How to Compare Colleges

At some point during your college application process, you will want to find a way to compare schools you may be interested in attending. You’ll probably start a college comparison when you are deciding where to apply.

To help you narrow your selection, we suggest you determine first what types of schools you would like to attend:

  • Private
  • Public
  • Community
  • Online
  • Vocational

Once you have decided what type(s) of schools interest you, you’ll want to find colleges that are a good fit for you by location, demographic, size, major, etc. Use some of the resources below to find and compare colleges that match your profile.

1. Location

  • Of the schools that accepted you, which one is closest to your permanent home?
  • Will you be required to pay out-of-state fees at any of the schools?
  • Is your family able to afford the plane fares and other travel expenses for you to come home on holidays and school breaks?
  • Can you handle a small town atmosphere or would you prefer a larger city, where college internships may likely be more plentiful. Do you prefer a warmer climate?
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These are some of the questions that you need to discuss with your family as you compare colleges.

2. Reputation

If it’s your goal to go to the best school possible for your future profession, school reputation should be a factor in your college comparison. Reputation is in many ways subjective, but there are annually updated reports that you can use to compare schools such as Peterson’s or U.S. News college ranking reports.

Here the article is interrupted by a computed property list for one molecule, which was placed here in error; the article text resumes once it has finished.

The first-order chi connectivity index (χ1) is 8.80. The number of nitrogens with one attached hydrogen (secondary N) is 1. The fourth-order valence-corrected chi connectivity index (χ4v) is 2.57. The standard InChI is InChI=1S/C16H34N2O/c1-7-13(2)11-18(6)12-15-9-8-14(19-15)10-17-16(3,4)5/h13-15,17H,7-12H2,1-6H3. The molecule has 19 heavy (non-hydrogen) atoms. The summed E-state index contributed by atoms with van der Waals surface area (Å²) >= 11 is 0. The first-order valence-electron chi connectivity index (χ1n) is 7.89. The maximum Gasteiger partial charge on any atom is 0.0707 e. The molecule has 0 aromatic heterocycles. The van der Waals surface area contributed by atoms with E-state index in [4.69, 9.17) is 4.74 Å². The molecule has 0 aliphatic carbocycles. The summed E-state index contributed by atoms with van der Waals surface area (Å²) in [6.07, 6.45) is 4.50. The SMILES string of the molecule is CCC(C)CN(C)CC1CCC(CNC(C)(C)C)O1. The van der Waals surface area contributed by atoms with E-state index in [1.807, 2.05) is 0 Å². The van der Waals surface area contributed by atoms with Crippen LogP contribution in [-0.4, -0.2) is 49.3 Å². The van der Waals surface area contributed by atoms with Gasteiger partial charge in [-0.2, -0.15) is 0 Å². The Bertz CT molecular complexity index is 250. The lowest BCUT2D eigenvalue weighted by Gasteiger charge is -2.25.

If you have already decided on your college major, you might want to select a school that has a highly ranked program for your field of study.

3. Cost

If you completed your FAFSA, you should receive financial aid award letters from each of the schools to which you were accepted. Use comparing colleges calculator to review the costs at each of your different schools, line by line. Pay special attention to the amount of free money, such as scholarships and grants, you were awarded by each school. Cost may only be one factor in your college decision, but it’s certainly an important one.

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4. Social Factors

Although we feel like number 1-3 above should be far more important factors when you compare colleges, it’s important that you are happy with your college life. Some students look for other social factors, such as religion, ethnic, or cultural aspects to make sure that they will fit in.

Make sure that your college comparison process includes a trip to your prospective schools, so that you can get a feel for the activities, food and amenities offered at each school and whether you would like day-to-day life on campus.